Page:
Memorandum: As we noted when this case was previously before us on two prior appeals (Huff v Rodriguez, 64 AD3d 1221; Huff v Rodriguez, 45 AD3d 1430), hereafter Huff I and Huff II, plaintiff commenced this action seeking damages for injuries she sustained in a motor vehicle accident that occurred while she was a passenger in a vehicle owned by defendant Enrique Rodriguez and operated by Anita L. Rodriguez, formerly known as Anita L. Rosario (defendant). Following a trial, the jury found defendants 100% liable for the accident and awarded plaintiff damages. On the first appeal, we reversed the amended judgment and granted defendants' post-trial motion in part by, inter alia, setting aside the verdict on liability. We granted a new trial on liability and specified that, in the event that the new trial resulted in a finding of liability against defendants, a new trial on specified categories of damages was also granted unless plaintiff stipulated to reduce the award of damages for those categories to certain amounts (Huff I, 45 AD3d at 1434-1435). Plaintiff stipulated to the reduction in damages and, following a new trial on liability, the jury found in favor of defendants. On appeal from the judgment entered upon that jury verdict and an order settling the record, we reversed the judgment based on the improper comments made by defendants' attorney on summation and reinstated the complaint, and we granted a new trial on liability (Huff II, 64 AD3d at 1223-1224). Following the third trial, the jury found defendants 100% liable for the accident.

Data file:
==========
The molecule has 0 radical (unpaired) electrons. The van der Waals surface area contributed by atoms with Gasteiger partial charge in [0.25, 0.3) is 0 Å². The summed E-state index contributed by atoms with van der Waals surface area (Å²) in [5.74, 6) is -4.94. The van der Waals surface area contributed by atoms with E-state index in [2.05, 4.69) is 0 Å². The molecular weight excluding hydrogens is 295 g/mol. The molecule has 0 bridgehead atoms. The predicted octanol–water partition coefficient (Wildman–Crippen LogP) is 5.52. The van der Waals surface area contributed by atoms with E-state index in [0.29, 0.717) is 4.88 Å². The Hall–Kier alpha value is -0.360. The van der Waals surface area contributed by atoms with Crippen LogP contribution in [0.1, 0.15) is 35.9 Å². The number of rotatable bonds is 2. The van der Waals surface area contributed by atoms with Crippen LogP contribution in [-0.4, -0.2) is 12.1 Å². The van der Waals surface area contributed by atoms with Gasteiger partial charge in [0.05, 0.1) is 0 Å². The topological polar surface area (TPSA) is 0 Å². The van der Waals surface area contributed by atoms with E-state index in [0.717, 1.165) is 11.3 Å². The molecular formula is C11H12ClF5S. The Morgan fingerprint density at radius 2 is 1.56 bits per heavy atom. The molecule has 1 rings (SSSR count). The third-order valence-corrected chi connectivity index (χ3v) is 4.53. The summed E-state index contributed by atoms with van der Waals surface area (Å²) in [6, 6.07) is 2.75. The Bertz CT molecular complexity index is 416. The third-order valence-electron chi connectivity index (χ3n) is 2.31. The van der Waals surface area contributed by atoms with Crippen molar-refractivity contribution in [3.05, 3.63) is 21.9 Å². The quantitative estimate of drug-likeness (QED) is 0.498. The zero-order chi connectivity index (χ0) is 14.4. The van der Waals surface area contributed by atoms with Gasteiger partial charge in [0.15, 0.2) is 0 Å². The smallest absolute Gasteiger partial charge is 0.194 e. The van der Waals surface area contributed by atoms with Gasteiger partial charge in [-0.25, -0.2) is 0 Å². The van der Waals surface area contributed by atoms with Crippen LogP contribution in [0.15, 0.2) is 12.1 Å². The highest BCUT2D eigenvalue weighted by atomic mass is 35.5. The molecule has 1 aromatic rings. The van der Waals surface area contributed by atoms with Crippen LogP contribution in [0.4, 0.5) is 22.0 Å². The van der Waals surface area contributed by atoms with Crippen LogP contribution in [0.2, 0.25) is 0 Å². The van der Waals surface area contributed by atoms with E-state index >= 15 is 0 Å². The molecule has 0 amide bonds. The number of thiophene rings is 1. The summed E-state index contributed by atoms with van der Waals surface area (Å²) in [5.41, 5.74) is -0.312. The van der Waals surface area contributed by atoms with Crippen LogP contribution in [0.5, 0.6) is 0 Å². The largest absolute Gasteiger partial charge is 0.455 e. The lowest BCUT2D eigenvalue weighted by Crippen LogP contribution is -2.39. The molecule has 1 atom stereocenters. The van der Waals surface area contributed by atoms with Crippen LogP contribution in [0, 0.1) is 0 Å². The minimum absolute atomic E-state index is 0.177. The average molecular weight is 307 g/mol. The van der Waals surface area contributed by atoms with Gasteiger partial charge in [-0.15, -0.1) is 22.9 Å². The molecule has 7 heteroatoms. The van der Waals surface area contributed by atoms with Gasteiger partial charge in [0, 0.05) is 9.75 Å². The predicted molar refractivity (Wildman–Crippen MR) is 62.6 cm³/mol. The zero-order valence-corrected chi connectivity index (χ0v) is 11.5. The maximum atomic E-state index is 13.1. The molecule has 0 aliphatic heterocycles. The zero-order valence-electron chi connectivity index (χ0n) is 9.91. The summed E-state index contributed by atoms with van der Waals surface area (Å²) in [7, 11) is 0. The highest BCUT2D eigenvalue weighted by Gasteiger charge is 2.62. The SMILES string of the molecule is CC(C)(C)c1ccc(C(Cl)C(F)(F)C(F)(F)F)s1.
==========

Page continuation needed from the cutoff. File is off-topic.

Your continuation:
On appeal from the judgment entered upon that jury verdict, defendants contend that Supreme Court committed reversible error in permitting plaintiff to introduce evidence that defendant did not possess a driver's license on the date of the accident. We reject that contention. It is well settled that "the absence or possession of a driver's license relates only to the authority for operating a vehicle, and not to its manner of operation" (Almonte v Marsha Operating Corp., 265 AD2d 357; see Firmes v Chase Manhattan Auto. Fin. Corp., 50 AD3d 18, 27, lv denied 11 NY3d 705; Dalal v City of New York, 262 AD2d 596, 597-598). Thus, the absence or possession of a driver's license is not relevant to the issue of negligence (see Dance v Town of Southampton, 95 AD2d 442, 447; Phass v MacClenathen, 274 App Div 535, 537-539; 1A NY PJI3d 2:26, at 287). The fact that a party does not possess a driver's license may, however, be relevant with respect to the issue of that party's credibility (see Martin v Alabama 84 Truck Rental, 47 NY2d 721; Kenneth v Gardner, 36 AD2d 575; Phass, 274 App Div at 537).